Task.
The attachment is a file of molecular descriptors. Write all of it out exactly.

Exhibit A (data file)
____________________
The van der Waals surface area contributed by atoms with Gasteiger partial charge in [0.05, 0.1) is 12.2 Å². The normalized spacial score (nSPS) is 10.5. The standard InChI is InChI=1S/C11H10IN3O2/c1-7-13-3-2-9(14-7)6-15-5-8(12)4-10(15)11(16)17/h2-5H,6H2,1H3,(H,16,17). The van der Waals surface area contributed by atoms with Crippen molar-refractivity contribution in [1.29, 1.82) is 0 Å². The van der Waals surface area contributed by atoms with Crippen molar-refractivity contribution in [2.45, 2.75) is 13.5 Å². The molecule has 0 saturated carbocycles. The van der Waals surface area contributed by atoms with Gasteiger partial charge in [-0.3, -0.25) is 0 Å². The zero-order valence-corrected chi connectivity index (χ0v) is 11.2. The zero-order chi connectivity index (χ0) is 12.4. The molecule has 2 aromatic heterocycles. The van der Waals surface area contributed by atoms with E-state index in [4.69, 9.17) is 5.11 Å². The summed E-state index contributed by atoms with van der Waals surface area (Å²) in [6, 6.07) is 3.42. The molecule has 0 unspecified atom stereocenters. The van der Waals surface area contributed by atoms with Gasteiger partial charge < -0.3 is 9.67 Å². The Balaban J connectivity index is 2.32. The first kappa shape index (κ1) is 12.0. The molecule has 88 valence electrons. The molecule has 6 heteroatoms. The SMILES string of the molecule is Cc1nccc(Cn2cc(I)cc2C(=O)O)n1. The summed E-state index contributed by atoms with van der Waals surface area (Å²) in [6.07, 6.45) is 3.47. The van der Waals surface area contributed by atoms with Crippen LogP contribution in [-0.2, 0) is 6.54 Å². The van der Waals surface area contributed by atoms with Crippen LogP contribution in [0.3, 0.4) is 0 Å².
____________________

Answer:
The van der Waals surface area contributed by atoms with Gasteiger partial charge in [0.05, 0.1) is 12.2 Å². The normalized spacial score (nSPS) is 10.5. The standard InChI is InChI=1S/C11H10IN3O2/c1-7-13-3-2-9(14-7)6-15-5-8(12)4-10(15)11(16)17/h2-5H,6H2,1H3,(H,16,17). The van der Waals surface area contributed by atoms with Crippen molar-refractivity contribution in [1.29, 1.82) is 0 Å². The van der Waals surface area contributed by atoms with Crippen molar-refractivity contribution in [2.45, 2.75) is 13.5 Å². The molecule has 0 saturated carbocycles. The van der Waals surface area contributed by atoms with Gasteiger partial charge in [-0.3, -0.25) is 0 Å². The zero-order valence-corrected chi connectivity index (χ0v) is 11.2. The zero-order chi connectivity index (χ0) is 12.4. The molecule has 2 aromatic heterocycles. The van der Waals surface area contributed by atoms with E-state index in [4.69, 9.17) is 5.11 Å². The summed E-state index contributed by atoms with van der Waals surface area (Å²) in [6, 6.07) is 3.42. The molecule has 0 unspecified atom stereocenters. The van der Waals surface area contributed by atoms with Gasteiger partial charge < -0.3 is 9.67 Å². The Balaban J connectivity index is 2.32. The first kappa shape index (κ1) is 12.0. The molecule has 88 valence electrons. The molecule has 6 heteroatoms. The SMILES string of the molecule is Cc1nccc(Cn2cc(I)cc2C(=O)O)n1. The summed E-state index contributed by atoms with van der Waals surface area (Å²) in [6.07, 6.45) is 3.47. The van der Waals surface area contributed by atoms with Crippen LogP contribution in [-0.2, 0) is 6.54 Å². The van der Waals surface area contributed by atoms with Crippen LogP contribution in [0.3, 0.4) is 0 Å².